Country Focus: India

October 25, 2019 | Last updated on October 25, 2019
5 min read

In May, a record 67% of India’s population voted to re-elect Prime Minister Narendra Modi, charismatic leader of the Bharatiya Janata party, in a landslide victory. While Modi’s Hindu nationalist government continues to raise concerns among those who fear for the country’s secular roots, his rise to power in 2014 was largely based on his image as an economic reformer.

The government’s mantra of “reform, perform, transform” was reflected in its budget released in July, which outlined plans to accelerate economic reforms and have India become a US$5-trillion economy by 2024. India’s economy now stands at US$2.7 trillion and is the world’s third largest in terms of purchasing power parity, after the U.S. and China.

Modi’s policy continuity and an accommodative central bank, along with low oil prices and benign inflation, should gradually improve growth and support corporate profitability, says an HSBC Global Asset Management outlook report. Based on policy and earnings growth, the firm is overweight private financiers, commercial real estate and select domestic demand ideas, and underweight private capex, cars and staples.

The basics

Official name: Republic of India

Capital: New Delhi

Government type: Federal parliamentary republic

Population: 1.35 billion

Chief of state: President Ram Nath Kovind (since July 2017)

Head of government: Prime Minister Narendra Modi (since May 2014)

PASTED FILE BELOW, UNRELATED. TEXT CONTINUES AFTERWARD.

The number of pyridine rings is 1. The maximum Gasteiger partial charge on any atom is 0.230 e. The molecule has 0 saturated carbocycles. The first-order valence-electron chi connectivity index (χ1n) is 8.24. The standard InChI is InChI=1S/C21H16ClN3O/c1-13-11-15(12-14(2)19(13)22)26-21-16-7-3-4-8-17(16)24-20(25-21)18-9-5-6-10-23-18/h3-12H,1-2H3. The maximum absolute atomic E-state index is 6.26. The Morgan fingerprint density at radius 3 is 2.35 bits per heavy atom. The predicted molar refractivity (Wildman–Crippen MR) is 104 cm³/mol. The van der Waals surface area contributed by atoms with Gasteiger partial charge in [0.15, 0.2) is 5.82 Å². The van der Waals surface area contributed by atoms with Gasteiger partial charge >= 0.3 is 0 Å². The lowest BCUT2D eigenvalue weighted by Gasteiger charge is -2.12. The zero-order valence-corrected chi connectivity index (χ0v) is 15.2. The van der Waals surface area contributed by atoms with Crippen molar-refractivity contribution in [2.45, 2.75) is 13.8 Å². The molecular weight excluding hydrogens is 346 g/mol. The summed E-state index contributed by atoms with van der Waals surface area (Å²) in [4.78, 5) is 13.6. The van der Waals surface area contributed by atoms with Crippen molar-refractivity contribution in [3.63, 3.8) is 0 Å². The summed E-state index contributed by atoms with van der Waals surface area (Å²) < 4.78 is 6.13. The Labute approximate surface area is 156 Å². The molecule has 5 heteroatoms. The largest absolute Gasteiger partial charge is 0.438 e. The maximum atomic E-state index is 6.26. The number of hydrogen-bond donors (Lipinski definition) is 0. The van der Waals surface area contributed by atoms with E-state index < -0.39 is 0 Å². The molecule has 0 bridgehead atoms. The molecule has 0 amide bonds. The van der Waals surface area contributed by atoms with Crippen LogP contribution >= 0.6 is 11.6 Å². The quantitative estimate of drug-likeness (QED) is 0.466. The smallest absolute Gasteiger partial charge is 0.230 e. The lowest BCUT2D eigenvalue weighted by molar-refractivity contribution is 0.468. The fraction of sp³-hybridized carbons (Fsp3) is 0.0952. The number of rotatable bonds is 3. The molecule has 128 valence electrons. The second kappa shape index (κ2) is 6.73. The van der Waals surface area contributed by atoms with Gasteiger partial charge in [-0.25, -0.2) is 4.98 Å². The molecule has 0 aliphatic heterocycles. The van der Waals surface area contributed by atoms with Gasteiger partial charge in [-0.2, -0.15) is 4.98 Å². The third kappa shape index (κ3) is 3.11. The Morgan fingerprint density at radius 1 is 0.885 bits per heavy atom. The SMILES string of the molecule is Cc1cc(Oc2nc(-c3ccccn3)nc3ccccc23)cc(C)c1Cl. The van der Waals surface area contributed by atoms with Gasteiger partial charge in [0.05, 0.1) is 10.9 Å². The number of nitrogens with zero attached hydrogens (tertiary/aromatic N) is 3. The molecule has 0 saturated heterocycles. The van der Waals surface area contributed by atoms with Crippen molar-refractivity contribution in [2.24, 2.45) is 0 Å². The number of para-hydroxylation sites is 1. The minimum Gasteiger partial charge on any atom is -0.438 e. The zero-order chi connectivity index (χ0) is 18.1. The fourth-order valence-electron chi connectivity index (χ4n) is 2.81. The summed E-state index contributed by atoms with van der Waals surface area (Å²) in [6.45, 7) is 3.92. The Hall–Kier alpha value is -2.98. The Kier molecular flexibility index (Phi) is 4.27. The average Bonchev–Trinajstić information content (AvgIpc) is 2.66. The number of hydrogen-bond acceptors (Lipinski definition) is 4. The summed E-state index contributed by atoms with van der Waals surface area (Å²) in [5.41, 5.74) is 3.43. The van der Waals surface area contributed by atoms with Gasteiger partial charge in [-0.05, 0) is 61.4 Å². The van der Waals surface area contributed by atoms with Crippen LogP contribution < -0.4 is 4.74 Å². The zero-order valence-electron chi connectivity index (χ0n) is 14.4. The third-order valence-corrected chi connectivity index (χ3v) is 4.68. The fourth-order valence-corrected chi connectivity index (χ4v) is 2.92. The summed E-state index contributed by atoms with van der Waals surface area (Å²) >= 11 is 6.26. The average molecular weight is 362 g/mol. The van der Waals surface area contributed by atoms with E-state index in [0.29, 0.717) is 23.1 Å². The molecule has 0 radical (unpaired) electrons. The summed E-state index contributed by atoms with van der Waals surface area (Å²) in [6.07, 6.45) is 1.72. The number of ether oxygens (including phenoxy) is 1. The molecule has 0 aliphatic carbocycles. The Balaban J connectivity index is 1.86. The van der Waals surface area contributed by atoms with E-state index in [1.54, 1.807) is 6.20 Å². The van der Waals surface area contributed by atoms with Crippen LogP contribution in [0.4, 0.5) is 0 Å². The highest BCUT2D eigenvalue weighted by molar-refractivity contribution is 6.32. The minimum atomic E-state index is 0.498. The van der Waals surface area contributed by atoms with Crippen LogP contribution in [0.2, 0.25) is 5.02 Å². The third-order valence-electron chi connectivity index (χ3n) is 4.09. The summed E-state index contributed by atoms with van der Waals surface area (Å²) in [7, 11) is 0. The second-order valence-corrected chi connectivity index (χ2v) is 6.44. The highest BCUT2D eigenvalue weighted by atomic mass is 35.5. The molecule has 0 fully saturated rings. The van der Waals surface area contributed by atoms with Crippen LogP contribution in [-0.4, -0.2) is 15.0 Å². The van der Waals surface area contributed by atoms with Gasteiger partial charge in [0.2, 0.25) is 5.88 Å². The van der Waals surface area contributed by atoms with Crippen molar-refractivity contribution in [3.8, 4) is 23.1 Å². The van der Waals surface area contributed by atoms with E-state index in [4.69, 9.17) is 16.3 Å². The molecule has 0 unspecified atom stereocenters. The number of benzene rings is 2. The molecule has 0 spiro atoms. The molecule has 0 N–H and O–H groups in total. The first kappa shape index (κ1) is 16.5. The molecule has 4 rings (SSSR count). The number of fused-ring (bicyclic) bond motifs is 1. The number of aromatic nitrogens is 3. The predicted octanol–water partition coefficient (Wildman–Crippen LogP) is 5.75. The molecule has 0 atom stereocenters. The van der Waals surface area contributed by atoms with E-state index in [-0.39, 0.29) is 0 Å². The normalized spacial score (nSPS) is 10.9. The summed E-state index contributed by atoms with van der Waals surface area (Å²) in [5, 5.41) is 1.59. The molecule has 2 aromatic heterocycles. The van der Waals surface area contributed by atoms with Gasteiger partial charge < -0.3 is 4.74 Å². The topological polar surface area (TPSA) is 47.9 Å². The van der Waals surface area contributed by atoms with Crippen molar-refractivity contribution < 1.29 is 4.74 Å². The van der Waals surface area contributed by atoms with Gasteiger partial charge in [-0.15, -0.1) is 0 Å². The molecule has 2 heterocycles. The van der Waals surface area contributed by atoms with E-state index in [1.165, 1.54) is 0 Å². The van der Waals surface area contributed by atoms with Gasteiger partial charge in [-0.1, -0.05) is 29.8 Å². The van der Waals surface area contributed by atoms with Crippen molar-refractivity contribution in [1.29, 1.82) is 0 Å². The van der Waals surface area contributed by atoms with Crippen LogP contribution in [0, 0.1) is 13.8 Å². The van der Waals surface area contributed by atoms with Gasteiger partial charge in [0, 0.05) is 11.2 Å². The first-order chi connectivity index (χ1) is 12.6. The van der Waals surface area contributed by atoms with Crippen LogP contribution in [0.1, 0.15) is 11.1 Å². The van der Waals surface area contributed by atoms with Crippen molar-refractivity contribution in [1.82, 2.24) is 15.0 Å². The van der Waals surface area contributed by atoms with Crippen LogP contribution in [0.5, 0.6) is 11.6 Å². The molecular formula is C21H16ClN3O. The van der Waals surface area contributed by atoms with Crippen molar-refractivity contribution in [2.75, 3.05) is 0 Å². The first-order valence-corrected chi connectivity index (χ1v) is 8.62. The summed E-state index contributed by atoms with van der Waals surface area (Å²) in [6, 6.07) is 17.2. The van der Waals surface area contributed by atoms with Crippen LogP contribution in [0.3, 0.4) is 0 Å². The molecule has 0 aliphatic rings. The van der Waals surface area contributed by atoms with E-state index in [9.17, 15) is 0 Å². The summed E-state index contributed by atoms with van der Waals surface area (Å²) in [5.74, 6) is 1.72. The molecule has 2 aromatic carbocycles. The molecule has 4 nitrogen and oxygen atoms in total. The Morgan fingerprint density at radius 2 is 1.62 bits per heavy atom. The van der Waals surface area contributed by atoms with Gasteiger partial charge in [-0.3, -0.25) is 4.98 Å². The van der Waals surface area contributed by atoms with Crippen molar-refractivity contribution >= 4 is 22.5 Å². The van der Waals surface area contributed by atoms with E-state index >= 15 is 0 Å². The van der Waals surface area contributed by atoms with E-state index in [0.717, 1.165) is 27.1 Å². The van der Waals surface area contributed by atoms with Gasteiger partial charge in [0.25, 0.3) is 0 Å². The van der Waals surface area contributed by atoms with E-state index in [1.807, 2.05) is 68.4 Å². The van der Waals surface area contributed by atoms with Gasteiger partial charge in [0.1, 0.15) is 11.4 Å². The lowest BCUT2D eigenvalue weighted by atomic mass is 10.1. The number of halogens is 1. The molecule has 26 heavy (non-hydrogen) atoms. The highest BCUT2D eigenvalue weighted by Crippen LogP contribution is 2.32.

Currency: Indian rupees (INR); US$1 was worth about INR₹71 on Oct. 9

Citizenship: At least one parent must be a citizen of India

Source: CIA World Factbook, International Monetary Fund

Planning considerations for clients with foreign ties

International students from India are contributing to Canada’s G7-leading population growth. Sunit Paul, partner, Canadian tax at BDO in Calgary, has noticed the trend. “I see so many youngsters [from India] travelling to Canada for studies,” she says. “When I speak to some of them, the intent is not to go back.”

The student influx is good for Canada’s economy, and presents additional planning considerations for advisors who will later serve this demographic. A typical scenario would be a client inheriting property in India—a distinct possibility as students typically come from well-to-do families, Paul says.

Vikas Saida, a financial advisor at Raymond James in Mississauga, Ont., asks clients with foreign property the following questions: Does the property have liens or tax-filing requirements that are handled by a licensed tax advisor in Canada as well as India? Is legal documentation being maintained? Is the property held for sentimental value, or does it provide rental income? The latter would require tracking income and expenses, and a local property manager, which should be arranged before leaving India, Saida says.

At death, worldwide assets are deemed disposed of at fair market value (FMV). To determine the capital gain or loss on the property, the FMV and cost are required. Ascertaining the FMV could be challenging for executors since the property is in a foreign jurisdiction, Paul says. And clients typically don’t document the cost, which would be the FMV at the time of the inheritance.

Paul suggests clients get documentation in place during their lifetimes, or consider selling or transferring title if, for example, their children plan to return to India. As with any Canadian resident, advisors should ensure the client’s estate can cover any tax liability at death, she adds.

For business-owner clients whose beneficiaries live in India, succession planning becomes an issue. Paul notes that a client’s private company shares are deemed disposed of at death, and if the new owner were a non-resident, the business would lose its status as a Canadian-controlled private corporation, with consequences that include loss of the small business tax rate.